I admit that I didn't get it right away as the debate droned on. I was surprised that McCain was as effective as he was. I wanted Obama to be more vicious, more like McCain. But I was wrong about that. It is funny in the context of the McCain tactic/strategy rant that Obama has demonstrated in his actions that he understands his own strategy and does not allow the moment to dictate tactics that take him away from what he has determined as his over-arching course of action.
That's the same as pitching. Just because some Dodger gets a hit doesn't mean you default to hard, straight fastballs all the time. You stick with your change-up when the time is ripe for a strikeout.
Obama's performance impressed. It's not in the bag yet, but the breakdown on the McCain side is near complete, notwithstanding the continuing phony "balance" that requires that the press not see what everyone sees.
BTW, I was impressed for the first and only time by what that Rollins monster had to say on CNN ... he understands that McCain is not ready, not up to the task. He is ready to throw him to the wolves. And he, too, obviously thinks that Gloria Borger is a grade_A moron ... did you see how he brushed her off? Another crushed fly bites the dust. I like how Begala calls dubya a high-functioning moron ... nobody disagreed.
I can hardly wait for Thursday's Biden/Palin face-off. The loudmouth against the ditz.
Sunday, September 28, 2008
Let's start with now and move backwards ... and since now seems so after the fact, it will be like climbing up hill and looking down at the same time.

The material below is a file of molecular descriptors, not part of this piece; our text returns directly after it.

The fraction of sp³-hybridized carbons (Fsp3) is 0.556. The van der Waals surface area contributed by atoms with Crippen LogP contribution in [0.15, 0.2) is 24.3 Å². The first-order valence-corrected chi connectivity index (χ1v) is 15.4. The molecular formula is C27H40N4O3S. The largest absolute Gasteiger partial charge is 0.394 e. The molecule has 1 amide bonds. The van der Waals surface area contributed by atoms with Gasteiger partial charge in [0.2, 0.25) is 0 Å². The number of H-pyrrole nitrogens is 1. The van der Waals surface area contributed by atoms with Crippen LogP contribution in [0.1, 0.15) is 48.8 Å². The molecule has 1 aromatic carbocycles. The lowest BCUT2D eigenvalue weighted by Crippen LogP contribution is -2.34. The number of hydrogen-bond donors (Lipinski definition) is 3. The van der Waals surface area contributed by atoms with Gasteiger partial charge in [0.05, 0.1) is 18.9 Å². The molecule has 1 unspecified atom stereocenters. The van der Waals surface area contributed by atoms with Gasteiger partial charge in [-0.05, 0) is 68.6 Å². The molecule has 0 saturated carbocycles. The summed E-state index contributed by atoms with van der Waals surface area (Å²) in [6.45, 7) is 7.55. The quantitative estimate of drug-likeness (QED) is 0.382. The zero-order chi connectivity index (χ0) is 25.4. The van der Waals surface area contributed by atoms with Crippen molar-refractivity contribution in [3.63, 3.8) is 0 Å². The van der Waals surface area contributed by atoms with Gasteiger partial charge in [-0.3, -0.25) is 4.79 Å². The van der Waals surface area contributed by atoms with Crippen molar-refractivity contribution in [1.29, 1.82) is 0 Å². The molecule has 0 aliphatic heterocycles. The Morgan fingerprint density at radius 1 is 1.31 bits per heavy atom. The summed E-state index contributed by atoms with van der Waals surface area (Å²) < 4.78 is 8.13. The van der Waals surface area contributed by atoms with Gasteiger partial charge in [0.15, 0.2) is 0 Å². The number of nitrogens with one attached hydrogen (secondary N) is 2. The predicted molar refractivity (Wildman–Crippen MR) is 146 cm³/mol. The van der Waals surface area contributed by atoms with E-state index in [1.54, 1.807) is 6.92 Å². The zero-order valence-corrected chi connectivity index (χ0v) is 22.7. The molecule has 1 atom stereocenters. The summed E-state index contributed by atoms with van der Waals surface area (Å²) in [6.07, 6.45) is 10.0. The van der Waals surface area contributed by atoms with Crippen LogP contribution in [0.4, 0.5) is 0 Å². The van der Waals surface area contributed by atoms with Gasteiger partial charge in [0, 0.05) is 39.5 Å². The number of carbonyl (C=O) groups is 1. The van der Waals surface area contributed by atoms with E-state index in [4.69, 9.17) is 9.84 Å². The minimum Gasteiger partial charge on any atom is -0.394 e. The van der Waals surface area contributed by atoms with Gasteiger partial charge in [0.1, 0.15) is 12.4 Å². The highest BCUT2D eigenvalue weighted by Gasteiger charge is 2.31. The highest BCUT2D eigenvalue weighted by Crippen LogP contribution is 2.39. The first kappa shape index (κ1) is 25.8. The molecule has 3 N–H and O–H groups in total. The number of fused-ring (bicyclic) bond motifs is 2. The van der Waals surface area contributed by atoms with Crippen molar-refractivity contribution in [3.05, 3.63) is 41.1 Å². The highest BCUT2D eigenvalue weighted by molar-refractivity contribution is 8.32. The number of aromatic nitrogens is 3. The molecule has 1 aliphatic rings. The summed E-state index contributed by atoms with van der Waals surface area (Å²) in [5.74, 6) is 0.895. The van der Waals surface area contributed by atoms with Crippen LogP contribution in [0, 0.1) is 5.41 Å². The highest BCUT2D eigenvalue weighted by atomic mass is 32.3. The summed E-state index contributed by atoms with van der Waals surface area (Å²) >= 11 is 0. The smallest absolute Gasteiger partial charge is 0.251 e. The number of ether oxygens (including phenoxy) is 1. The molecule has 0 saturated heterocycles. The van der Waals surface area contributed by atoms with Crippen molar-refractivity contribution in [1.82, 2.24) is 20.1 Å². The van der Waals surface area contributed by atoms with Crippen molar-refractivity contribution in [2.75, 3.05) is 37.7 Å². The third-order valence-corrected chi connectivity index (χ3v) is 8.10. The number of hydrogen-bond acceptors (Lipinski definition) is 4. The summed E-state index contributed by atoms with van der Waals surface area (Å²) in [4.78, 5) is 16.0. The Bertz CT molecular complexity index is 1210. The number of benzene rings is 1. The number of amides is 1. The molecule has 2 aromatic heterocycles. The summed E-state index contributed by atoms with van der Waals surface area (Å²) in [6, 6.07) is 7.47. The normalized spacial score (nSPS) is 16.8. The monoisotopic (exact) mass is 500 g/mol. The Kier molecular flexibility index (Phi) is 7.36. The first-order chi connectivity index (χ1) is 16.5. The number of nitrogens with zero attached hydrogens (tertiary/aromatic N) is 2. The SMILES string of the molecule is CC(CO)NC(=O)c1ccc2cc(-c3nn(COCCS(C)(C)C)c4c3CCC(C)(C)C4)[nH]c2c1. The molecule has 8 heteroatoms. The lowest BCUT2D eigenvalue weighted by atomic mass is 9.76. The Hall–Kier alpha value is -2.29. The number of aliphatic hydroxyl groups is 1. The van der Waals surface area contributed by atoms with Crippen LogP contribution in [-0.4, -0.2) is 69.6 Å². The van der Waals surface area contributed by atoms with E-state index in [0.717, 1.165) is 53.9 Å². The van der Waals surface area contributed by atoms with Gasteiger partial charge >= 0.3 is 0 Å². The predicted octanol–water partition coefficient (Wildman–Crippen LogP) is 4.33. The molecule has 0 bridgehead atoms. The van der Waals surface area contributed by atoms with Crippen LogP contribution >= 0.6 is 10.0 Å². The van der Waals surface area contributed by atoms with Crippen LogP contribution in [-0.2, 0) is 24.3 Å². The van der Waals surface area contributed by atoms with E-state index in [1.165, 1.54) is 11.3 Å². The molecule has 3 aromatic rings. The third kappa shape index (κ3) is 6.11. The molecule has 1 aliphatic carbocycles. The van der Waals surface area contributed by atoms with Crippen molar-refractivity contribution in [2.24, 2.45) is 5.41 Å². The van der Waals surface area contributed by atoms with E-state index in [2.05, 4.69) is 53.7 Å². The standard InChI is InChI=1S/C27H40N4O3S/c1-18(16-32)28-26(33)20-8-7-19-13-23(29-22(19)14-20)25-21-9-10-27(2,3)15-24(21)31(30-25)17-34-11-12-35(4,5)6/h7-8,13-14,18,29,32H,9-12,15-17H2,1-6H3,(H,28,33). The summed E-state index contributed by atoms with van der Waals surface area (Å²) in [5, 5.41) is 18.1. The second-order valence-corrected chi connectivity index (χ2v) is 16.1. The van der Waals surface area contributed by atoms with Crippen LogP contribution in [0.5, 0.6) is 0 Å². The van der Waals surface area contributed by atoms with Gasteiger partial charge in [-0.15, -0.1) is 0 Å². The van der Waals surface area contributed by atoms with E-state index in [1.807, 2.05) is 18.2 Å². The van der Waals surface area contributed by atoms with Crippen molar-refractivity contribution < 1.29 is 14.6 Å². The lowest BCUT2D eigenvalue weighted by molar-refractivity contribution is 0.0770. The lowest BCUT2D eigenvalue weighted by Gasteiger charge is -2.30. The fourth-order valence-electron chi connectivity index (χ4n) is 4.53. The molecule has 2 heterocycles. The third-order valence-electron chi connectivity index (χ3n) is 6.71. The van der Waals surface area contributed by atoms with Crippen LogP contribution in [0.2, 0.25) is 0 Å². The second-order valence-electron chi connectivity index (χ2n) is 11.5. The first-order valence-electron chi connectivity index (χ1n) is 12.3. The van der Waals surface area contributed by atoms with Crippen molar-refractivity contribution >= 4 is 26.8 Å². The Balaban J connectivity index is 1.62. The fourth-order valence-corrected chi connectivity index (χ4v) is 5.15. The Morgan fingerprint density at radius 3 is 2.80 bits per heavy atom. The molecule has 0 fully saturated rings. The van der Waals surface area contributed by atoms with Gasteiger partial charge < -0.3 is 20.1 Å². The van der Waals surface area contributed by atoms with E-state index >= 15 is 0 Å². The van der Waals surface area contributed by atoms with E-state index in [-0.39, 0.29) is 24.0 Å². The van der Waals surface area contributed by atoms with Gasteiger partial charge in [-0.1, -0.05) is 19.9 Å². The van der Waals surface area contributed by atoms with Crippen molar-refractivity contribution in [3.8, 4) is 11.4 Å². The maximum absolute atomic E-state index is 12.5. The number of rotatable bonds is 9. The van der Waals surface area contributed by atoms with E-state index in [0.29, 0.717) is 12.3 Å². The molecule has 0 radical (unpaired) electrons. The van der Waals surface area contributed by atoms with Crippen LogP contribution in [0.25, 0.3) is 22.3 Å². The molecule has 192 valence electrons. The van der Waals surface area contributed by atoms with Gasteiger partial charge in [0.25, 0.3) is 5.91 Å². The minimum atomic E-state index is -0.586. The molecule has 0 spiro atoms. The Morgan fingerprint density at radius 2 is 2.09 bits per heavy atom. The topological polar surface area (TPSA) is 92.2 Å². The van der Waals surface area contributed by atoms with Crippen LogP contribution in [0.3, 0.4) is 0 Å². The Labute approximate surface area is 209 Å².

Wednesday, September 24, 2008
When I returned from Five Days in Paris in 2006, I vowed that I would return to my lifelong reading practice of wandering around history ... and force the mad snippet practice of Internet browsing into the background. I do not know how successful I have been with the latter, especially given the madness of following the present madness that my kind American hosts call a presidential election. But my vow to return to history has been ... well, just perfect.
As I wander around the ages, I keep coming back to Central Asia. You see, I think we have long underestimated just how critical has been the Central Asian role in constructing world civilization, and that role has always been radical but not always nice. So I read Hugh Kennedy's When Baghdad Ruled the Muslim World, a rather popular but well-written history of the Abbasid dynasty from 749 to ca 935, then John F. Richard's The Mughal Empire from founding in 1526 to the effective end in 1720, though they lingered in dissolution and feebleness for another century and half, and now Colim Imber's terse dissection of the first three and half centuries of what became the Old Man of Europe, The Ottoman Empire. I am plowing through the last one because I am anxious to move on to a period I have never before studied in the form of Roger Savoury's Iran Under the Safavids. (Honesty demands that I note that in the midst of this jag, I indulged in Efraim Karsh's Islamic Imperialism: A History ... and I promise a post on that some day.)
So there's my reading ... and it all makes me wonder how the hell the 'publicans ended up with their standard being borne aloft by the increasingly dish-rag-like John McCain. Dynasties were based on the charismatic notion of infixed authority ... that is to say that the ruler is corporeally given to rule. Hence the authority of idiots when they come along, hence the felt necessity to preserve a dynasty (see the Abbasids) long after they were powerless. Hence the fear and trembling in front of a genuine ruler. Nothing new here.
I like to argue that authority and authenticity flip in the movement into modernity. So, where the Ottoman subject quivers in front of a dribbling fool like Ibrahim I (r 1640-48, then deposed and murdered), he does so because authority proves authenticity. That there is a Sultan, he must be real.